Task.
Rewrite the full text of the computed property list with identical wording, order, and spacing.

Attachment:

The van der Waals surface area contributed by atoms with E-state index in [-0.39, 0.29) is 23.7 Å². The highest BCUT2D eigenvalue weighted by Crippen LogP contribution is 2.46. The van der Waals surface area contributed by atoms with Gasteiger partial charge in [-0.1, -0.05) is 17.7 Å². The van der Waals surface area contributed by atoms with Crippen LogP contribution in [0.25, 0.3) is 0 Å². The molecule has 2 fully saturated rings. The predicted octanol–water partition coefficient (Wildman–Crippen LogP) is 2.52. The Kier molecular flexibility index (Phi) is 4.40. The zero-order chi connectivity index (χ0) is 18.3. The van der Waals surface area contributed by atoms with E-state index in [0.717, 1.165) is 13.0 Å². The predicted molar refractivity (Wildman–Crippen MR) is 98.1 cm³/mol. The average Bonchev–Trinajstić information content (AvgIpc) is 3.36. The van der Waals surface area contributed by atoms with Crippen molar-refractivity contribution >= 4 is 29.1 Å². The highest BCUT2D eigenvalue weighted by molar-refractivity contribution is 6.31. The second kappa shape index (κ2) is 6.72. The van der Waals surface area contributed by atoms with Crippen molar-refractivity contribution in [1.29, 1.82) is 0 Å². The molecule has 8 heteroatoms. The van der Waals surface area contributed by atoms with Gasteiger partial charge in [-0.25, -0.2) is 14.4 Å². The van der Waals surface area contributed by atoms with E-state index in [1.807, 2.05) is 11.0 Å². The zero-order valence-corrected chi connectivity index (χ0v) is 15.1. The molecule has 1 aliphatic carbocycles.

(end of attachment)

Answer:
The van der Waals surface area contributed by atoms with E-state index in [-0.39, 0.29) is 23.7 Å². The highest BCUT2D eigenvalue weighted by Crippen LogP contribution is 2.46. The van der Waals surface area contributed by atoms with Gasteiger partial charge in [-0.1, -0.05) is 17.7 Å². The van der Waals surface area contributed by atoms with Crippen LogP contribution in [0.25, 0.3) is 0 Å². The molecule has 2 fully saturated rings. The predicted octanol–water partition coefficient (Wildman–Crippen LogP) is 2.52. The Kier molecular flexibility index (Phi) is 4.40. The zero-order chi connectivity index (χ0) is 18.3. The van der Waals surface area contributed by atoms with E-state index in [0.717, 1.165) is 13.0 Å². The predicted molar refractivity (Wildman–Crippen MR) is 98.1 cm³/mol. The average Bonchev–Trinajstić information content (AvgIpc) is 3.36. The van der Waals surface area contributed by atoms with Crippen molar-refractivity contribution >= 4 is 29.1 Å². The highest BCUT2D eigenvalue weighted by molar-refractivity contribution is 6.31. The second kappa shape index (κ2) is 6.72. The van der Waals surface area contributed by atoms with Crippen molar-refractivity contribution in [1.29, 1.82) is 0 Å². The molecule has 8 heteroatoms. The van der Waals surface area contributed by atoms with Gasteiger partial charge in [-0.25, -0.2) is 14.4 Å². The van der Waals surface area contributed by atoms with E-state index in [1.807, 2.05) is 11.0 Å². The zero-order valence-corrected chi connectivity index (χ0v) is 15.1. The molecule has 1 aliphatic carbocycles.